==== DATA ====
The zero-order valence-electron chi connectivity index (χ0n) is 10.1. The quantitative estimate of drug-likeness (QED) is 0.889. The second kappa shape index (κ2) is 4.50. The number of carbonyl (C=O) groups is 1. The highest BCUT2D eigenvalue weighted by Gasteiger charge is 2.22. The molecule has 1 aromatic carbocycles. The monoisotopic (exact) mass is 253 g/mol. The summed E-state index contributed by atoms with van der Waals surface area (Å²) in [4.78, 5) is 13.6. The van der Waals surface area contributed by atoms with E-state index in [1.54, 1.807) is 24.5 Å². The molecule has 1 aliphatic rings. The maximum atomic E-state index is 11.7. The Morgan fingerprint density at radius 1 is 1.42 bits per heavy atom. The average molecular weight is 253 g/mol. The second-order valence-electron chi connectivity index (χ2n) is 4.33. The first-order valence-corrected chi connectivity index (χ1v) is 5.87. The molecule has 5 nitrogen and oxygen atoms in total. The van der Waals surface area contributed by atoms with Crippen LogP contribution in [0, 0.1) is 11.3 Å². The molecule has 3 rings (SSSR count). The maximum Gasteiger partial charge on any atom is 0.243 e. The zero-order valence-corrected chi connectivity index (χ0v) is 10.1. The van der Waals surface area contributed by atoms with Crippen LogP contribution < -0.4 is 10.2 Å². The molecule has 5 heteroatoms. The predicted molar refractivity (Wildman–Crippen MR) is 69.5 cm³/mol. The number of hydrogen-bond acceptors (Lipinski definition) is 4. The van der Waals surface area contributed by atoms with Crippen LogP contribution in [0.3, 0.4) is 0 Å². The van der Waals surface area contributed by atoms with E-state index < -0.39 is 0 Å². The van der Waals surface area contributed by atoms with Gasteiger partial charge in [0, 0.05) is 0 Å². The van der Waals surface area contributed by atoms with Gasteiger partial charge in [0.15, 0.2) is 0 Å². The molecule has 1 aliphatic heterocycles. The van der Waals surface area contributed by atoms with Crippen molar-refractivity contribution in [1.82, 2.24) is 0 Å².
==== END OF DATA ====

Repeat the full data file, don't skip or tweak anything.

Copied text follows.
The zero-order valence-electron chi connectivity index (χ0n) is 10.1. The quantitative estimate of drug-likeness (QED) is 0.889. The second kappa shape index (κ2) is 4.50. The number of carbonyl (C=O) groups is 1. The highest BCUT2D eigenvalue weighted by Gasteiger charge is 2.22. The molecule has 1 aromatic carbocycles. The monoisotopic (exact) mass is 253 g/mol. The summed E-state index contributed by atoms with van der Waals surface area (Å²) in [4.78, 5) is 13.6. The van der Waals surface area contributed by atoms with E-state index in [1.54, 1.807) is 24.5 Å². The molecule has 1 aliphatic rings. The maximum atomic E-state index is 11.7. The Morgan fingerprint density at radius 1 is 1.42 bits per heavy atom. The average molecular weight is 253 g/mol. The second-order valence-electron chi connectivity index (χ2n) is 4.33. The first-order valence-corrected chi connectivity index (χ1v) is 5.87. The molecule has 5 nitrogen and oxygen atoms in total. The van der Waals surface area contributed by atoms with Crippen LogP contribution in [0, 0.1) is 11.3 Å². The molecule has 3 rings (SSSR count). The maximum Gasteiger partial charge on any atom is 0.243 e. The zero-order valence-corrected chi connectivity index (χ0v) is 10.1. The van der Waals surface area contributed by atoms with Crippen LogP contribution < -0.4 is 10.2 Å². The molecule has 5 heteroatoms. The predicted molar refractivity (Wildman–Crippen MR) is 69.5 cm³/mol. The number of hydrogen-bond acceptors (Lipinski definition) is 4. The van der Waals surface area contributed by atoms with Crippen LogP contribution in [0.3, 0.4) is 0 Å². The van der Waals surface area contributed by atoms with E-state index < -0.39 is 0 Å². The van der Waals surface area contributed by atoms with Gasteiger partial charge in [0, 0.05) is 0 Å². The van der Waals surface area contributed by atoms with Gasteiger partial charge in [0.15, 0.2) is 0 Å². The molecule has 1 aliphatic heterocycles. The van der Waals surface area contributed by atoms with Crippen molar-refractivity contribution in [1.82, 2.24) is 0 Å².